Claim: “As Allbirds invests in regenerative agriculture, particularly in the areas where it sources its own raw materials—like eucalyptus and wool—it will be able to reduce the carbon footprint of every shoe it produces.” (https://www.fastcompany.com/90449243/exclusive-allbirds-plans-a-big-step-toward-radical-sustainability-in-the-age-of-climate-change) // Substantiation: None specified.
Claim: “Allbirds open-sourced the recipe for this foam and has so far introduced more than 100 shoe brands to Braskem [foam for the soles of shoes made from sugarcane], and at least 20 will be releasing shoes in 2020 with this sugar-based foam.” (https://www.fastcompany.com/90449243/exclusive-allbirds-plans-a-big-step-toward-radical-sustainability-in-the-age-of-climate-change) // Substantiation: None specified.
No participation: Textile Exchange’s Material Change Index
Claim: “When a customer returns a pair of lightly worn Allbirds that we can’t resell, we donate it to our partner organization Soles4Souls.” // Substantiation: No details provided.
02 SUSTAINABLE MATERIALS
Claim: “Our process uses 60% less energy than materials used in typical synthetic shoes.” // Substantiation: “ZQ Certified Merino Wool” // Analysis: ZQ does not have much public information about its certification, but I see it is aligned with the Responsible Wool Standard, so it looks credible.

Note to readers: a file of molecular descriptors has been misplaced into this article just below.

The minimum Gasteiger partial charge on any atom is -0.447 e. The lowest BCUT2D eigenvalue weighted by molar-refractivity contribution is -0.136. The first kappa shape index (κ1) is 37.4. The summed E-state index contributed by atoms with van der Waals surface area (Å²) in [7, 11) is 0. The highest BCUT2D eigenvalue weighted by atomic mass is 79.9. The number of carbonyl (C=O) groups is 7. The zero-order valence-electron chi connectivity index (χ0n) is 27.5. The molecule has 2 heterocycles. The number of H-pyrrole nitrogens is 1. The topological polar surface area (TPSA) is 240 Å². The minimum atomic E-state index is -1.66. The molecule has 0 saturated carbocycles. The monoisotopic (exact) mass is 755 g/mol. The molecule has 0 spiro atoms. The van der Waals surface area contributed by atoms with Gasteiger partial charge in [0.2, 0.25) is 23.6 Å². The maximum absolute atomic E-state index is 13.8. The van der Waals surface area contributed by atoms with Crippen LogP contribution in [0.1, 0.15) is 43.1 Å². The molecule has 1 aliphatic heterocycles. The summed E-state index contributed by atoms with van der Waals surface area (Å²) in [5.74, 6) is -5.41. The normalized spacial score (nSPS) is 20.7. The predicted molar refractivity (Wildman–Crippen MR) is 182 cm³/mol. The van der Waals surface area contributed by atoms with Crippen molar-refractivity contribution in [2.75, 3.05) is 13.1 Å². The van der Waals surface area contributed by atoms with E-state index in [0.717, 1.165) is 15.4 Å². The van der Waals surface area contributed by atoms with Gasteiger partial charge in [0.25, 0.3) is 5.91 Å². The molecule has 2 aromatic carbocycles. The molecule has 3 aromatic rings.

Castor bean oil:
Claim: “Castor bean oil helps us increase the natural content in our insoles.” // Analysis: While it is natural, it is not necessarily environmentally-friendly to produce (see http://www.linnaeus.net/problem_with_castor.htm)
Claim: “Sourced from South African farms that minimize fertilizer and rely on rainfall, not irrigation. Compared to traditional materials like cotton, it uses 95% less water and cuts our carbon footprint in half.” // Substantiation: FSC® Certification. // Analysis: This is produced from eucalyptus or bamboo and is typically considered more sustainable when from an FSC Certified source.
Claim: "The sugarcane used to make SweetFoam™ is sourced from southern Brazil, where it relies on rainwater, not irrigation. It’s a fully renewable resource that grows quickly, removing carbon from the atmosphere in the process.” // Substantiation: Proforest audited by a third party. // Analysis: Does not define the third-party.
Claim: “We reimagined shoe packaging, using 90% post-consumer recycled cardboard that serves as a shoebox, shopping bag, and mailer all in one.” // Substantiation: None provided.
03 SUSTAINABLE PRODUCTION
I couldn’t find anything about their production processes, chemical usage, etc.
Claim: “maximize ocean shipping rather than air shipping, increase energy efficiency, and purchase renewable energy” // Analysis: These are good practices, but no details were provided.
04 SUSTAINABLE QUALITY
We need to understand how long their products last – the higher-quality and longer-lasting, the better its sustainability profile.
05 SUSTAINABLE TRANSPARENCY
Sustainability report: None provided.
Website: Basic information is easily accessible on its website about the materials it uses, but not about its production processes.